In The Making
Contemporary Drawings from a Private Collection

February 1 - May 16, 2003
In The Making

The University Museum of Contemporary Art is pleased to present In the Making: Contemporary Drawings from a Private Collection, an exhibition of drawings by 25 artists engaged in explorations of different processes and materials. The drawings are from one of the most significant collections of contemporary drawings in the United States, which has been assembled by a New York collector over the last four decades. In the Making: Contemporary Drawings from a Private Collection will open on Friday, January 31 with a reception from 5 to 7 p.m. in the Gallery, and will be on view through March 14 and from March 25 through May 16, 2003. The exhibition includes works by Eve Aschheim, Jill Baroff, Suzanne Bocanegra, Marco Breuer, Brad Brown, Russell Crotty, Elena del Rivero, Emma Dewing, Teresita Fernandez, Christian Garnett, Christine Hiebert, Jim Hodges, Mary Ijichi, Linda Lynch, Karen Margolis, Linda Matalon, Cyrilla Mozenter, James Nares, Deborah Gottheil Nehmad, Laurie Reid, Karin Sander, Cary Smith, Sara Sosnowy, Tam van Tran, and Joseph Zito

In the Making
Linda Lynch, Walking Line, 1996,
graphite and sumi ink on paper, 66 x 105 inches
In the Making includes the work of conceptual and installation artists, painters and sculptors and artists whose primary medium is drawing. What unites them is their favoring of approaches that emphasize process and material or that challenge conventional notions of drawing. Among the 40 works in the exhibition are several that incorporate materials not usually associated with drawing. Cyrilla Mozenter's Preserve I, 1990, is a vertical drawing made of twenty-nine balls of string coated in beeswax and strung from a cord stretching from floor to ceiling. Its title reflects Mozenter's fascination with the ordinary stuff of life -- strings, peanuts, used soap -- and her sensitivity to their utility, singular beauty, and complex associations. Conceptual artist Karin Sander works in many different mediums and formats, creating series that give material form to singular ideas. Her drawings Lint Pick Up -- Ina and Lint Pick Up -- Karin, both from 1999, were created using Lint Pick Up tape to immortalize detritus left behind by acquaintances.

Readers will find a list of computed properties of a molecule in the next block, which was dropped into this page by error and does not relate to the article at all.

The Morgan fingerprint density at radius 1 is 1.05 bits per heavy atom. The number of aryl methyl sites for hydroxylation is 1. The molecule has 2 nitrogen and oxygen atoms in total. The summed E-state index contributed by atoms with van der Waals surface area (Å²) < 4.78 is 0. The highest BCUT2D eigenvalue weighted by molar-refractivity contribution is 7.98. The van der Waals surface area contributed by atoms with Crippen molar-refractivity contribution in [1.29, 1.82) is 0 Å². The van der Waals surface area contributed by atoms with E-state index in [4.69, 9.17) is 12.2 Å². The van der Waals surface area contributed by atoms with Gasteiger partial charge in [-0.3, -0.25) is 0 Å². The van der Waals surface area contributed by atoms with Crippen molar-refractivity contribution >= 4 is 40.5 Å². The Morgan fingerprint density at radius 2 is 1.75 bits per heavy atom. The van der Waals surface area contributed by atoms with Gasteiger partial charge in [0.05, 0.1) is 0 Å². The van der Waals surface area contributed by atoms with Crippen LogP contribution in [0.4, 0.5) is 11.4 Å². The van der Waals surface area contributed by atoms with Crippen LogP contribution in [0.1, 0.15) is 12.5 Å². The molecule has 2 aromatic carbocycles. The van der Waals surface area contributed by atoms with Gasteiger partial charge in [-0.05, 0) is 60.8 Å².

Marco Breuer produces photographic works by the simplest of means, usually without a camera. Manually or with power tools he burns, sands, scratches, and strikes photographic papers whose emulsions respond variously to different forms of energy. For both drawings titled Study for One Ten, 2000, the artist briefly connected two live 110-volt wires over the paper, creating sparks and carbon stains that through controlled chance produced elegant organic forms and colors -- brown, yellow, green -- and hints of texture and depth

Each of the drawings in the exhibition investigates two fundamental material aspects of drawing, mark-making and the drawing surface. All the artists make their own distinctive mark, regardless of whether they use gesture or line. Several of the participating artists use line, but all to strikingly different effect. Christine Hiebert's charcoal drawing is remarkable for its scale and its varied and energetic marks. She prepares the paper by stretching it with water and applying several coats of rabbit skin glue. Hiebert builds her drawing deliberately and slowly, marking and erasing and marking again. Her drawings express a sophisticated and highly personal relationship to the physical, spatial environment.

Selected drawings from this private collection have been exhibited widely, here and in Europe. The collection was the subject of two major exhibitions and catalogues: Drawing is another kind of language organized by the Harvard Art Museums in 1997 and Drawings of Choice from a New York Collection organized by the Krannert Art Museum and the Arkansas Art Center, which is currently on tour. A brochure documenting In the Making: Contemporary Drawings from a Private Collection will be available at the University Museum of Contemporary Art in June.

The University Museum of Contemporary Art, located on the lower level of the Fine Arts Center, is open to the public Tuesday through Friday from 11 a.m. to 4:30 p.m. and Saturday and Sunday from 2 to 5 p.m. The Gallery is also open just before and during evening performances held in the Concert Hall of the Fine Arts Center. For more information, please call the Gallery at (413) 545-3670.